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Atlanta honors women of civil rights movement with art dedication


Aside from Rosa Parks, most of the commonly remembered civil rights leaders and figures tend to be male — the Rev. Martin Luther King Jr.John Lewis and Ralph David Abernathy, just to name a few.

The City of Atlanta’s Office of Cultural Affairs has decided that it’s time women of the civil rights movement received more attention. To accomplish this, a public art dedication titled “Journey to Freedom: Women of the Civil Rights Movement” will debut from 2 to 4 p.m. Saturday. It is at the Freedom Trail at the Atlanta Beltline Crossing. Entry is free.

The dedication features two murals and incorporates figurative silhouettes of both past and current female civil rights figures. Photography from the civil rights movement taken by Doris A. Derby, Susan Ross and Sheila Turner is also included.

“A lot of times, it takes many years for people to realize that this particular aspect of a movement is very, very crucial,” said Derby, a documentary photographer. “It takes a long time to uncover those things that are going on.”

Capturing the times on film

Derby’s photos mostly capture the late 1950s through the 1970s era of civil rights since she lived through and documented it, taking thousands of photos during the era.

Derby worked in Mississippi as a civil rights worker for the Student Nonviolent Coordinating Committee(SNCC), and this is how she met many of the people she ended up photographing.

“It wasn’t that I was going in and taking pictures and … leaving,” Derby said. “They were people that I worked with or with projects that I worked with.”

This led her to meet many pivotal female figures such as Dorothy Height, Nikki Giovanni, the Harambee Singers and Jean Childs Young, all of which are featured in the art dedication. She has 20 photos in total featured on the two murals.

“Many of the stories behind the lives of the women and their works have never been told,” Derby said.

Three of the photos feature students protesting at Jackson State University in 1970 after two black men were killed in a police shooting. She said this draws obvious parallels to the current #BlackLivesMatter movement.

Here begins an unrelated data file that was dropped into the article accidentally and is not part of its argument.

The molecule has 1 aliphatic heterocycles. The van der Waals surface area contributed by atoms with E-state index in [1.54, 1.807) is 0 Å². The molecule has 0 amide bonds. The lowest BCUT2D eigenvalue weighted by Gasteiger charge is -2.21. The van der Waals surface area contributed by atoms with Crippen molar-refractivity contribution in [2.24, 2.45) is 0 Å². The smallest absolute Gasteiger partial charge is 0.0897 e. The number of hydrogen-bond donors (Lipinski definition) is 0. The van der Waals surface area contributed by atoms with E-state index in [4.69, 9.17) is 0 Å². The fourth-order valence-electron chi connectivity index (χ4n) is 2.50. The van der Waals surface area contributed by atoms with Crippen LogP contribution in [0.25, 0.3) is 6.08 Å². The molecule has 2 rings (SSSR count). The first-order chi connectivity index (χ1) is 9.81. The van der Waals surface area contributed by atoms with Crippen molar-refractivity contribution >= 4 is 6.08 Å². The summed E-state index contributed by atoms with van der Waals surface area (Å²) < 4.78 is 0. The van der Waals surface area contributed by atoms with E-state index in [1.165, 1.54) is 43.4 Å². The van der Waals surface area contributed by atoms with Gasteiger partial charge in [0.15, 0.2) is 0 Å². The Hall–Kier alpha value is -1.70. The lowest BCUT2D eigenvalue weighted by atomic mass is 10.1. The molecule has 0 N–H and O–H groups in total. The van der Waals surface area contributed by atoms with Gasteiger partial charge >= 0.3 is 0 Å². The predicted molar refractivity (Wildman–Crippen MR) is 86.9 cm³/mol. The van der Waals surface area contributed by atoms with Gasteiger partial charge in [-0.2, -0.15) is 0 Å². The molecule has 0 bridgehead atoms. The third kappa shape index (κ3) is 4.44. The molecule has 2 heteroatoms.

“We’re still dealing with many of the same issues,” Derby said. “History serves as an education tool and inspiration tool for people to be able to chart their lives in the present and be inspirational.”

Witnessing and participating in history

One of the most influential people she met and photographed was Constance Curry. They met because they were both involved in SNCC. A photo of Curry is featured on the murals.

Curry, who is of Irish descent, grew up in New Jersey until moving to North Carolina when she was 4 years old. From there, she said she witnessed racism, and it confused her and her parents.

“My parents didn’t understand, being from Ireland, the racial stuff that was going on,” Curry said. “I remember my mother saying, ‘Why do the black people have to come through the back door?’”

In 1960, she led a National Student Association program to host integrated meetings between black and white students in Atlanta. While on a drive from Greensboro, N.C., to Atlanta to kick-start the program, she heard something peculiar on the radio, unaware of the history that was unfolding before her.

“I was on my way to Atlanta, and I had the radio on and it said, ‘Four students from A&T College (North Carolina A&T State University) are seated at Woolworth’s in downtown Greensboro,” Curry said. “And I thought, ‘What in the world?’ I’ve never heard of that before.”

This event is now known as the first Greensboro sit-in, a protest movement to get the Woolworth’s chain to remove its racial segregation policy. These sit-ins then rapidly grew around the South, helping accomplish what Curry was setting out to do.

Curry would go on to be the director of the Office of Human Services in Atlanta from 1975 to 1990.

“Fulton County, by law, was in charge of human services, but they catered mostly to county and white people rather than a city mostly black,” Curry said, referring to the job she was stepping into back in 1975.

Creating and preserving

The stories Derby captured are only a few that will be preserved in the two murals, both of which were designed and installed by Lynn Linnemeier as well as the rest of the dedication.

“It was difficult working with other people’s images, but right from the beginning, I knew what I sort of wanted to do,” Linnemeier said.

She said the biggest challenge she faced was getting photographs onto the two mural walls in a way that looked natural and would last a long time without deteriorating.

“They knew they wanted photographs on those walls,” Linnemeier said. “The question became, how do I do that? How do you get photographs on a wall that would last?”

She ended up using a technique used by anonymous French photographer JR, who is known for flying large photographic images in public places.

“So I went online and Googled, ‘How does JR make these giant photographs?’ or something like that,” Linnemeier said.

This ended up getting her in contact with Davidson & Co., based out of Marietta, which helped her accomplish the mural creation in Adobe Photoshop using separate layers. It took her roughly two months to complete the design.

One of the murals revolves around the themes of kindness, love and respect, while the other one focuses on civil liberties such as the First Amendment, voting rights and the pillars of democracy.

“Many people will be inspired, and I think there can be murals like this in other places,” Derby said.

EVENT PREVIEW

“Journey to Freedom: Women of the Civil Rights Movement”

2-4 p.m. Feb. 25. Free. Freedom Trail at the Atlanta Beltline Crossing. 299 Alaska Ave. N.E., Atlanta. 404-546-6815, ocaatlanta.com.



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